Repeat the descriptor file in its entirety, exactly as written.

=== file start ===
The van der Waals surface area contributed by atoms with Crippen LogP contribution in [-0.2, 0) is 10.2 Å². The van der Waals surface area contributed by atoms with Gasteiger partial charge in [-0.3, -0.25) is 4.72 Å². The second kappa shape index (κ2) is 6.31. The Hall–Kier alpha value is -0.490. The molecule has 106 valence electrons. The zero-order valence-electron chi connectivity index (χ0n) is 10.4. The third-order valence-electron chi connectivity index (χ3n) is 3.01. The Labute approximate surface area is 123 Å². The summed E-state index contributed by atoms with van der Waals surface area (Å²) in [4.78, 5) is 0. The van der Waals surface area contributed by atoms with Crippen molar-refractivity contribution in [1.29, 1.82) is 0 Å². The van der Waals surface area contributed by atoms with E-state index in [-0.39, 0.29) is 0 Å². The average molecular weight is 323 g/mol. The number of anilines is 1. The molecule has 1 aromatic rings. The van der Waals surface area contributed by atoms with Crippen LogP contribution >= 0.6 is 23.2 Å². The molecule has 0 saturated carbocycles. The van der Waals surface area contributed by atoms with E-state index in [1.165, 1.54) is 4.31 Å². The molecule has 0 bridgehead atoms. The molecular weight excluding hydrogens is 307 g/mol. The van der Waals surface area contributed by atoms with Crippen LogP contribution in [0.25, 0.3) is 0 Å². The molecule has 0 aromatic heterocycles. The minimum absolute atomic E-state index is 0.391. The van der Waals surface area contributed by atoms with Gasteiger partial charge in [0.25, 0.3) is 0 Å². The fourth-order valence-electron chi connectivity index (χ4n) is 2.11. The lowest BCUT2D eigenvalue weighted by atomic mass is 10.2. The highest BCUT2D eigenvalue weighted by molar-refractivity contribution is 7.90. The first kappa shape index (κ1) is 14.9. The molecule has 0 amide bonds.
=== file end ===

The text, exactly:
The van der Waals surface area contributed by atoms with Crippen LogP contribution in [-0.2, 0) is 10.2 Å². The van der Waals surface area contributed by atoms with Gasteiger partial charge in [-0.3, -0.25) is 4.72 Å². The second kappa shape index (κ2) is 6.31. The Hall–Kier alpha value is -0.490. The molecule has 106 valence electrons. The zero-order valence-electron chi connectivity index (χ0n) is 10.4. The third-order valence-electron chi connectivity index (χ3n) is 3.01. The Labute approximate surface area is 123 Å². The summed E-state index contributed by atoms with van der Waals surface area (Å²) in [4.78, 5) is 0. The van der Waals surface area contributed by atoms with Crippen molar-refractivity contribution in [1.29, 1.82) is 0 Å². The van der Waals surface area contributed by atoms with E-state index in [-0.39, 0.29) is 0 Å². The average molecular weight is 323 g/mol. The number of anilines is 1. The molecule has 1 aromatic rings. The van der Waals surface area contributed by atoms with Crippen LogP contribution >= 0.6 is 23.2 Å². The molecule has 0 saturated carbocycles. The van der Waals surface area contributed by atoms with E-state index in [1.165, 1.54) is 4.31 Å². The molecule has 0 bridgehead atoms. The molecular weight excluding hydrogens is 307 g/mol. The van der Waals surface area contributed by atoms with Crippen LogP contribution in [0.25, 0.3) is 0 Å². The molecule has 0 aromatic heterocycles. The minimum absolute atomic E-state index is 0.391. The van der Waals surface area contributed by atoms with Gasteiger partial charge in [0.25, 0.3) is 0 Å². The fourth-order valence-electron chi connectivity index (χ4n) is 2.11. The lowest BCUT2D eigenvalue weighted by atomic mass is 10.2. The highest BCUT2D eigenvalue weighted by molar-refractivity contribution is 7.90. The first kappa shape index (κ1) is 14.9. The molecule has 0 amide bonds.